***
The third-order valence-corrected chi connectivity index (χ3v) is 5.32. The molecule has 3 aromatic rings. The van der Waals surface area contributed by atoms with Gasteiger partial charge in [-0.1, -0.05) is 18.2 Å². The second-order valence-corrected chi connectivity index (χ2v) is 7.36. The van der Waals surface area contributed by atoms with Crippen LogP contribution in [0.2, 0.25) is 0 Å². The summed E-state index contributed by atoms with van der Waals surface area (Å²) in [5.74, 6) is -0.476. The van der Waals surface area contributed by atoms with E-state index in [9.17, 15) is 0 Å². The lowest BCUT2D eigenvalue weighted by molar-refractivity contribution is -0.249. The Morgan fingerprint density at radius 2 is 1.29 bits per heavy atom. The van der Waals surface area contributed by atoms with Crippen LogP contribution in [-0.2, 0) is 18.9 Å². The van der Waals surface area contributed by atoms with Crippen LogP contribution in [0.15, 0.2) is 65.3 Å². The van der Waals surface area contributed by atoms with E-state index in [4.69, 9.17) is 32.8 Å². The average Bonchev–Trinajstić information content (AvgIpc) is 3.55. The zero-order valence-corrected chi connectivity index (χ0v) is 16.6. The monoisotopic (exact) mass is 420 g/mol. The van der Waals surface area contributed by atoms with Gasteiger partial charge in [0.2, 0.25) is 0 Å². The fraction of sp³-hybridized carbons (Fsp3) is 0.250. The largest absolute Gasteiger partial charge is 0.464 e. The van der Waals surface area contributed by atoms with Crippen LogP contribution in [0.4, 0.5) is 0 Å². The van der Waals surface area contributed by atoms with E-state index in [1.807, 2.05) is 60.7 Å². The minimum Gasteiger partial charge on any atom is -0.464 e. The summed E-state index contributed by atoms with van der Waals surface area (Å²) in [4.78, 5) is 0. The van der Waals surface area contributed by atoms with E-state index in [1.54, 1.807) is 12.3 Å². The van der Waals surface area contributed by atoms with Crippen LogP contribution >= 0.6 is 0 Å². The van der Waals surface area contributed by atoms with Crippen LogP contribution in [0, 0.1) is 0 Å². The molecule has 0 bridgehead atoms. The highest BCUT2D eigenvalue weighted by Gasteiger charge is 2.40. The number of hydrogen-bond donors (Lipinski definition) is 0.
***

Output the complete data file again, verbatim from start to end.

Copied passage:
The third-order valence-corrected chi connectivity index (χ3v) is 5.32. The molecule has 3 aromatic rings. The van der Waals surface area contributed by atoms with Gasteiger partial charge in [-0.1, -0.05) is 18.2 Å². The second-order valence-corrected chi connectivity index (χ2v) is 7.36. The van der Waals surface area contributed by atoms with Crippen LogP contribution in [0.2, 0.25) is 0 Å². The summed E-state index contributed by atoms with van der Waals surface area (Å²) in [5.74, 6) is -0.476. The van der Waals surface area contributed by atoms with E-state index in [9.17, 15) is 0 Å². The lowest BCUT2D eigenvalue weighted by molar-refractivity contribution is -0.249. The Morgan fingerprint density at radius 2 is 1.29 bits per heavy atom. The van der Waals surface area contributed by atoms with Crippen LogP contribution in [-0.2, 0) is 18.9 Å². The van der Waals surface area contributed by atoms with Crippen LogP contribution in [0.15, 0.2) is 65.3 Å². The van der Waals surface area contributed by atoms with E-state index in [4.69, 9.17) is 32.8 Å². The average Bonchev–Trinajstić information content (AvgIpc) is 3.55. The zero-order valence-corrected chi connectivity index (χ0v) is 16.6. The monoisotopic (exact) mass is 420 g/mol. The van der Waals surface area contributed by atoms with Gasteiger partial charge in [0.2, 0.25) is 0 Å². The fraction of sp³-hybridized carbons (Fsp3) is 0.250. The largest absolute Gasteiger partial charge is 0.464 e. The van der Waals surface area contributed by atoms with Crippen LogP contribution in [0.4, 0.5) is 0 Å². The van der Waals surface area contributed by atoms with E-state index in [1.807, 2.05) is 60.7 Å². The minimum Gasteiger partial charge on any atom is -0.464 e. The summed E-state index contributed by atoms with van der Waals surface area (Å²) in [4.78, 5) is 0. The van der Waals surface area contributed by atoms with E-state index in [1.54, 1.807) is 12.3 Å². The van der Waals surface area contributed by atoms with Crippen LogP contribution >= 0.6 is 0 Å². The van der Waals surface area contributed by atoms with Crippen LogP contribution in [0, 0.1) is 0 Å². The molecule has 0 bridgehead atoms. The highest BCUT2D eigenvalue weighted by Gasteiger charge is 2.40. The number of hydrogen-bond donors (Lipinski definition) is 0.